You'll find peace lilies in most big-box stores. These recognizable plants have flower-like leaves known as spathes that are usually white and smell delightful. Each "bloom" partially encloses a spiky spadix or stalk. And then there's the long, glossy green foliage.
Peace lilies — Latin name Spathiphyllum, fare well indoors across the globe and outdoors in USDA hardiness zones 10 and 11. Spaths can live up to five years and your modest investment will aesthetically pay off in spades if you can keep this underrated plant alive.
The peace lily hails from the lush rainforests near the northernmost coast of South America. In the late 19th century, it arrived in Europe as Victorian England was going through their famous flower craze. Fast forward to recent years, and German breeders have been introducing new free-flowering hybrid varieties to the American market.
The 1989 NASA Clean Air Study found that peace lilies had fantastic air-purifying abilities compared to many other plants. Peace lilies remove toxic volatile organic compounds or VOCs from the air.
These VOCs come from our detergents, appliances, and other common household items, and they include but aren't limited to acetone, ammonia, benzene, formaldehyde, and xylene.
Some people enjoy a hands-off approach like the one you might employ with a ZZ plant, and others love to literally shower their plants with attention. Do you relish the ritual of watering plants, and have you been guilty of murdering a plant or three in the past because of your overzealous ministrations? Peace lilies are low-maintenance indoor plants because you don't have to overthink care — at least beyond watering frequently. In other words, don't stress if you occasionally overwater; peace lilies often brush off heavy-handedness and enjoy the drink.
Peace lilies do well in low-light conditions because it mimics the understory environment where they flourish in the shade of other flora. Rainforests are also humid and hot like bathrooms, so peace lilies thrive next to tubs and showers but will do fine anywhere else in your home, provided you hydrate them and keep them in well-draining soil to prevent root rot.
Take care of placement near windows: full sun will barbeque the foliage.
You won't have to play too many guessing games with a peace lily. These plants provide plenty of hints about their well-being—you just have to be present to notice. When they're thirsty, they droop, and when you hydrate them, they go back to their excellent posture. If you don't see the white spathes, try giving your peace lily more indirect sunlight.
There are more than 40 peace lily types with subtle differences between them. Cultivars include the Clevelandii with its super long leaves and the Piccolino, a dwarf variety. Sensation peace lilies can grow as tall as a basketball player, and Patricia peace lilies are nice and compact.
Little Angel peace lilies produce many blooms and make for a visual treat, and White Stripe peace lily leaves look precisely the way they sound. The Mauna Loa variety is an award winner—it received the honor of the Royal Horticultural Society's Award of Garden Merit.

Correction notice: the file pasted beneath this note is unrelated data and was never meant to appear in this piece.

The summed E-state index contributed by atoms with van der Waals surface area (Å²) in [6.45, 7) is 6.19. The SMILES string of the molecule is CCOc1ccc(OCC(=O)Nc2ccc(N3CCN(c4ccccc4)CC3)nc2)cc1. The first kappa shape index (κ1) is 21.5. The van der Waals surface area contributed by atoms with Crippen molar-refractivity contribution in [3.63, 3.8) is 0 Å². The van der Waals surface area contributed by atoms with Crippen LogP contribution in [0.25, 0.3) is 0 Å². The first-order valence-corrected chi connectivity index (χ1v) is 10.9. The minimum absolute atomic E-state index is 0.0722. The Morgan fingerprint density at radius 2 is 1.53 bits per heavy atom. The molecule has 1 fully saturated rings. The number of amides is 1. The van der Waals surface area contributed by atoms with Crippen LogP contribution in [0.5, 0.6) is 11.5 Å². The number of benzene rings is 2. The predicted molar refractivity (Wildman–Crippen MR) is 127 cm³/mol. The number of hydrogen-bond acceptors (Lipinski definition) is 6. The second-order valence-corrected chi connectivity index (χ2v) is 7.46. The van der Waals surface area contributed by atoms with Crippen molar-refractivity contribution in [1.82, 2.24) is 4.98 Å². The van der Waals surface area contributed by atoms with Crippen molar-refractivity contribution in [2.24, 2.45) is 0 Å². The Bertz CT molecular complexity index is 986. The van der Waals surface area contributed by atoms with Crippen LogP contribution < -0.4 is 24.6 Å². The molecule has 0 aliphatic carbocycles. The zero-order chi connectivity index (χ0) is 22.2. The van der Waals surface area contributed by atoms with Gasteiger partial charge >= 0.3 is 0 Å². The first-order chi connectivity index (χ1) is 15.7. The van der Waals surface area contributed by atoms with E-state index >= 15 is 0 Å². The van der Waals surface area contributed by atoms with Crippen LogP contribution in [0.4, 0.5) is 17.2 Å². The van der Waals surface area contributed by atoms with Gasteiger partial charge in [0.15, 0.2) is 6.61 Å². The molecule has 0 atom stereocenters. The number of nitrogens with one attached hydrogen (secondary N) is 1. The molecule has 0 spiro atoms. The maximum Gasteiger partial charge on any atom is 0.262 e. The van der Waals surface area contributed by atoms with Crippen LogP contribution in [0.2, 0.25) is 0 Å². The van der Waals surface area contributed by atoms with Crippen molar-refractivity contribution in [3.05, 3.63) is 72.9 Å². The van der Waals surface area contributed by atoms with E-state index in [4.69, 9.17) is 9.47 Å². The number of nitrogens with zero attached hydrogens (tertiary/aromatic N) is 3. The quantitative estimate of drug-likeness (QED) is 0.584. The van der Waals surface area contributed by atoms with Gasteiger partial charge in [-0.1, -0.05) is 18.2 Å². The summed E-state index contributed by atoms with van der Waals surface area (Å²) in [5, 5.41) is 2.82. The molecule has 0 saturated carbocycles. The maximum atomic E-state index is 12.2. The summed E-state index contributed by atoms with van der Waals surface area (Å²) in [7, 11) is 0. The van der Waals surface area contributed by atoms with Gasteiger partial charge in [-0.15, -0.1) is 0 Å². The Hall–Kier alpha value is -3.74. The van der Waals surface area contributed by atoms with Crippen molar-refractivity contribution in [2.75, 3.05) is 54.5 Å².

Peace lilies look like white flags, the international symbol for surrendering and coming to a truce. These plants are all about good vibes and are a popular feng shui option to attract positive chi or energy to your home.
Peace lilies are thought to bring balance, prosperity, and calmness. You may have spotted them at funerals, where they're gifted to express sympathy, but it's worth noting that if someone is grieving, they might not be in the mood to take care of a plant, no matter how easy it is to maintain.
Peace lilies belong on home interior mood boards because they're a chic addition to any design aesthetic and add an inimitable natural element. Neutral colors ensure this plant goes with just about any color palette.
Place peace lilies in woven baskets for a pop of texture, or group them in pots or planters of varying heights for a structured, architectural look. Stick them on floors, dressers, benches, chairs, or bedside tables, and hero them in the focal point or let them elegantly occupy space in a corner.
In the critically acclaimed 2007 movie Hot Fuzz, a buddy cop film made in the U.K., one of the officers diligently takes care of a peace lily plant. The plant makes numerous appearances and serves as a motif representing predictability and order. The lead character, Nicholas, must break the mold to succeed, and he does so by throwing his pot plant forcefully at the antagonist, Lurch.
Peace lilies aren't true lilies—they belong to the Araceae or arum family, the same family as anthuriums, calla lilies, philodendrons, and monsteras. True lilies are from the Liliaceae family.
One crucial difference between peace lilies and true lilies is relevant for pet owners and parents. True lilies are highly poisonous for your beloved canine or feline besties, but peace lilies are only mildly toxic. Still, avoid consumption by placing your plants out of reach or in rooms your fur babies don't visit.